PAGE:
The second shift is in the power of different parts of business. In the Bretton Woods period finance was tamed through direct controls on the movement of money around the world, and the major corporations in the global economy were those associated with manufacturing, in particular oil companies and car manufacturers. The regulatory rules were designed to enable manufacturers to flourish - for example the fixed exchange rate system that removed a key source of uncertainty for investors. Neoliberalism aimed to set finance free and stimulated an extraordinary expansion of global financial markets. Margaret Thatcher and Ronald Reagan, followed by other governments in response, deregulated financial markets, removing controls on the movement of money as well as on who can operate in different types of financial markets.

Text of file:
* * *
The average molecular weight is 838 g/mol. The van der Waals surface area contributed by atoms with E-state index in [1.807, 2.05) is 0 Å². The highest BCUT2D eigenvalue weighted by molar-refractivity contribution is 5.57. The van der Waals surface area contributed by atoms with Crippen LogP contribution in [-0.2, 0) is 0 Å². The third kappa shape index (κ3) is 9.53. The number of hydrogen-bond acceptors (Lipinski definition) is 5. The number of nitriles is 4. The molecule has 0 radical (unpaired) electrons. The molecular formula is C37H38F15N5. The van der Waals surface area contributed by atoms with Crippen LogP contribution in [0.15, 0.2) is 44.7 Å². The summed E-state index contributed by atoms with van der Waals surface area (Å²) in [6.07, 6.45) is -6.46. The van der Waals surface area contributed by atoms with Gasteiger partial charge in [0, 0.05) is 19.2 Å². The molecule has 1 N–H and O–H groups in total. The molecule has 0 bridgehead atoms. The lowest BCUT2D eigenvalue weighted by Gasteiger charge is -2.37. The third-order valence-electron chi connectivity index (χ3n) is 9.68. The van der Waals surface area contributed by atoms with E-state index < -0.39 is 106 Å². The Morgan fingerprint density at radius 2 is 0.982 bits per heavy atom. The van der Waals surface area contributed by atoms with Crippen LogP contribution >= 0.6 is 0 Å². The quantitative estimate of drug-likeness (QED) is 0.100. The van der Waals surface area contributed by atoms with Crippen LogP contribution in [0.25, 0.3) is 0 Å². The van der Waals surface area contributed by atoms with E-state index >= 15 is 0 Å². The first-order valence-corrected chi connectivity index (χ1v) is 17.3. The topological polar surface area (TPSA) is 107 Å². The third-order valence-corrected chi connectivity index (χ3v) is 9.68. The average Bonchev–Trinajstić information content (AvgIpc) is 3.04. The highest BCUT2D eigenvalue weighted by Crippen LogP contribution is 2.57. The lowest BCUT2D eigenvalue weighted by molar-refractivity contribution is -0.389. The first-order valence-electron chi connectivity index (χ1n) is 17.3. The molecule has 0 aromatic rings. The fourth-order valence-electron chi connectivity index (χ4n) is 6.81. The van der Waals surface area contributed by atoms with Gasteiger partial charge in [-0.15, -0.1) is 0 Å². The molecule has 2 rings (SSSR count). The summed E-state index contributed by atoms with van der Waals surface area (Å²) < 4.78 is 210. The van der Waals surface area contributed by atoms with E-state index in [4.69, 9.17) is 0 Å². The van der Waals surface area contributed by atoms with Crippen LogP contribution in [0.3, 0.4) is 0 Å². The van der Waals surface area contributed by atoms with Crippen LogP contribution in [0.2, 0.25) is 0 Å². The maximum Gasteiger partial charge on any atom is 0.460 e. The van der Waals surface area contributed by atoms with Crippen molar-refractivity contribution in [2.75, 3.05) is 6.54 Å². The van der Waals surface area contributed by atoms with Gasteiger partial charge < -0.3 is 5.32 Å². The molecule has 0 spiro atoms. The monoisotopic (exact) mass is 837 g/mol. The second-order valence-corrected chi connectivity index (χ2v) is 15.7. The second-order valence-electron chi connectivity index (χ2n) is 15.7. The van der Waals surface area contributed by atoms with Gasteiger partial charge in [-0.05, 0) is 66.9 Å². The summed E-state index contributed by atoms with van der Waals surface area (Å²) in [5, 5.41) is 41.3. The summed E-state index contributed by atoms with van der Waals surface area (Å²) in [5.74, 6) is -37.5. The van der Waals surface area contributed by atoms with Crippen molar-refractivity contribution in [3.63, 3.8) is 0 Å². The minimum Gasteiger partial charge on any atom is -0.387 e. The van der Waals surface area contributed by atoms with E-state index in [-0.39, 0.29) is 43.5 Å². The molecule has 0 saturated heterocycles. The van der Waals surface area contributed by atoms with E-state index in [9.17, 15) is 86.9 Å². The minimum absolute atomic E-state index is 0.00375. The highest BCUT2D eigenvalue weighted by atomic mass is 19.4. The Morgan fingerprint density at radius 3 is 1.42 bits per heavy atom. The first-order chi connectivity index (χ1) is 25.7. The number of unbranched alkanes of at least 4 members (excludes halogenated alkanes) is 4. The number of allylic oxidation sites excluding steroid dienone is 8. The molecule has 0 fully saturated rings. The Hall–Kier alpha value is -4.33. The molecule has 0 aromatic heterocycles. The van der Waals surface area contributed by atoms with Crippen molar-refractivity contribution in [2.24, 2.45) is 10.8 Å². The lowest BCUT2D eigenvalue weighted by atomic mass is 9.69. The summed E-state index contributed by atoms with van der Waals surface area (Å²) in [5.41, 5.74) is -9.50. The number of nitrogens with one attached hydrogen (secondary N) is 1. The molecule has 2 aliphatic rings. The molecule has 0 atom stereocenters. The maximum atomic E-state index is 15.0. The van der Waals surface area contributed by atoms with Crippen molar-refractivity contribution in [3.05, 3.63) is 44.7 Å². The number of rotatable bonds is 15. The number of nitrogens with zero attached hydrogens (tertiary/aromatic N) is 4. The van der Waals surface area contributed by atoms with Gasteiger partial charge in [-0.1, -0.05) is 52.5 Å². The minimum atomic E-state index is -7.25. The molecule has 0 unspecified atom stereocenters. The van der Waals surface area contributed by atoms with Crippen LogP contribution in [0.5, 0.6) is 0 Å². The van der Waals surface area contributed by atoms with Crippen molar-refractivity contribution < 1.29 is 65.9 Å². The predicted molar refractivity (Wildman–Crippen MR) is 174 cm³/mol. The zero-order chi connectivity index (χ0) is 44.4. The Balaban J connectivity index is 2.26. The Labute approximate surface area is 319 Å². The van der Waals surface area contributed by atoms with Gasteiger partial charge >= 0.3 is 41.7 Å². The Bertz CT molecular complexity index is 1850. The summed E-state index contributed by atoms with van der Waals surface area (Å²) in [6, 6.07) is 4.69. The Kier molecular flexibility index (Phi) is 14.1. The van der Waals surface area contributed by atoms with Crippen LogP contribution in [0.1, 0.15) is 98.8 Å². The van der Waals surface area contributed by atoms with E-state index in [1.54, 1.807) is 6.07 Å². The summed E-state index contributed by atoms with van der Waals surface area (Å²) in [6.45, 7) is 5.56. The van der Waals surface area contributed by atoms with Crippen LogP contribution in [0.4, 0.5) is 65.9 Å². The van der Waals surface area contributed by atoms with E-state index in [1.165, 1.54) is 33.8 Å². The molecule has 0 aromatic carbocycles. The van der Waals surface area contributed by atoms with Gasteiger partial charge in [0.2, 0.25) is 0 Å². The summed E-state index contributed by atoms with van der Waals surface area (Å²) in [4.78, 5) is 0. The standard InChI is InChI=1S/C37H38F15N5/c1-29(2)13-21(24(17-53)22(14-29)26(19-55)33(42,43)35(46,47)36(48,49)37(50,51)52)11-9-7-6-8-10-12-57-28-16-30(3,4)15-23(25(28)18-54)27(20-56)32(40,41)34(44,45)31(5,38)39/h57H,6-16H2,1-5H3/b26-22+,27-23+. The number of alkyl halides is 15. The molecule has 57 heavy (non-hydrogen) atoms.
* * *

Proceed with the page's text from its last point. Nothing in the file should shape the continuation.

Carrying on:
This has had well-known consequences in terms of global volatility - the various currency crises induced by speculation, for example in Brazil, Russia and East Asia - and crises of corporate governance, the classic case being Enron and more recently the sub-prime mortgage crisis. But the other key element that becomes important to understand climate politics is the shift in the power amongst different parts of business. While in the 1970s the key corporations in the global economy were oil companies and car manufacturers, by 2000 or so the key companies were in finance and information technology less.
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